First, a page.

The only downside is that iTunes uses DRM on all of their videos that prevents me from streaming it to my TV via the Plex channel. Of course, there are ways around that little problem… like the iSkySoft software, for instance.

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15 Comments to "How I got rid of cable TV thanks to the internet"

  1. ComcastMark says:

    I am sorry to learn that you’re no longer a Comcast customer. If you decide to come back, please feel free to contact me. I am here to help.

    Mark Casem
    Comcast Corp.
    National Customer Operations

    • Scott H says:

      Comcast Mark – what a complete Comcast putz. Exactly the kind of remarks you would expect from a cable company…

      To the author:

      Thanks for this excellent post. I just started researching how to get rid of Time Warner. Your article was most helpful. I intend to post my experience everywhere. Hopefully, we can bring the cable fat cats down! They’ve gouged consumers far too long.

      Thanks again!

  2. […] was great until I decided to get rid of Comcast’s cable service a few months back. At that point, my bill dropped more than $60, but it was still over $100 with […]

  3. Henry H. says:

    Help! I hate Comcast for all the reasons stated and then some. I have the 3 int/ phone/tv. I want to get an antenna, & a new phone/internet provider. You state in par. 6 you hooked the antenna into the cable box (?) What box is this??? This lost me as I thought you had to turn in all cable equip. to Comcast. Can anyone help me with tv/int/phone as I so want to leave Comcast. I will have to hire the antenna install on the roof, but believe I can do the int. and phone myself. Thank you so much and I love your helpful post. HH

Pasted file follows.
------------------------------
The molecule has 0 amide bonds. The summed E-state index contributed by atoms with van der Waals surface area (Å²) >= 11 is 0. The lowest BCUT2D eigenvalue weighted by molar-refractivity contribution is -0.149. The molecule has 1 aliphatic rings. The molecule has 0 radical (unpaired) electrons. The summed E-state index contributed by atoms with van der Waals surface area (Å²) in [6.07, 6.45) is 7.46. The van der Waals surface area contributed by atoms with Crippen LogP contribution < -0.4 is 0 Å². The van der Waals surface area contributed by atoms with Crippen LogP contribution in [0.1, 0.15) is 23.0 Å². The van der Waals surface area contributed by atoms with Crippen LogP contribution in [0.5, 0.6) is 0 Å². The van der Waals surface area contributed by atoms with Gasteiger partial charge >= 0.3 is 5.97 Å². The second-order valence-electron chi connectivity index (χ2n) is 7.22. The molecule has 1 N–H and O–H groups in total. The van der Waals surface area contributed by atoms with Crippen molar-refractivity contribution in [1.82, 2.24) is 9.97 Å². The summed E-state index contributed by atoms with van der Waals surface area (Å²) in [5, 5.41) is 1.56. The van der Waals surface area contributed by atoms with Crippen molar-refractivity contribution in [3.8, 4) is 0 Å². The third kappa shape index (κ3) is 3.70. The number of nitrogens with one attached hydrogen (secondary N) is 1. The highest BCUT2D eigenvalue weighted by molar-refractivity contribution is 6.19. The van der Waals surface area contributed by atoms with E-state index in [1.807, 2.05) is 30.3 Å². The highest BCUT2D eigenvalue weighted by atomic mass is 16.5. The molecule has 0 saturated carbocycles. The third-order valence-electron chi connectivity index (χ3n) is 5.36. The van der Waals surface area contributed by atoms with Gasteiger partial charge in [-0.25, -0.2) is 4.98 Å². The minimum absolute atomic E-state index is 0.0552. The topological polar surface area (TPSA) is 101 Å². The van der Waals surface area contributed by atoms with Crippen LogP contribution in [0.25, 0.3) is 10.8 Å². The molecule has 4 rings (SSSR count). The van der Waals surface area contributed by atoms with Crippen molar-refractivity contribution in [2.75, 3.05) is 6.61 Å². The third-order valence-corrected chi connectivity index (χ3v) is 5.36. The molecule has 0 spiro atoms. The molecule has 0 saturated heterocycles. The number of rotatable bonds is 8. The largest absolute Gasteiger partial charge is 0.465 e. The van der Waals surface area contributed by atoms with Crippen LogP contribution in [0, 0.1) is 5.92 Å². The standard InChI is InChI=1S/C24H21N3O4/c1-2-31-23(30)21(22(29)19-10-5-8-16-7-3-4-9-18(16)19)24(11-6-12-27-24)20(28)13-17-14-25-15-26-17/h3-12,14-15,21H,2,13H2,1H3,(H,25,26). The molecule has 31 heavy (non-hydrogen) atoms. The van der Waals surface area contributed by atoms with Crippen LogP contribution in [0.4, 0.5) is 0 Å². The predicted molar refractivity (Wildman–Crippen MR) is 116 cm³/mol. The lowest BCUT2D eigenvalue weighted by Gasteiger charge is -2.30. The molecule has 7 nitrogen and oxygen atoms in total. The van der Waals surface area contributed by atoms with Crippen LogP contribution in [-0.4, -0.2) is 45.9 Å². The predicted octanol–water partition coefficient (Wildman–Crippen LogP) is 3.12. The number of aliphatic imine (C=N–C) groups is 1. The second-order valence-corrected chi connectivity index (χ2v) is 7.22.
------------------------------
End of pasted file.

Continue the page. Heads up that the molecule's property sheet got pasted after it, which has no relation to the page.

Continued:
• Nikki Blight says:

      The cable box I’m referring to is the one on the outside of my house, where the old cable line comes in from the pole. Usually it’s nothing more complex than a plastic box mounted to the wall with a cable splitter inside.

      All I did was disconnect the pole cable from that splitter, and connect the cable from my roof antenna to the splitter where the pole cable had been.

      As for phone service, I switched over to Ooma. See this post for info:

      I’m still with Comcast for internet because they’re really the only provider in my area at the moment (though we’re supposed to be getting fiber service in the next couple of years, at which point I will definitely switch).

  4. Chris Walker says: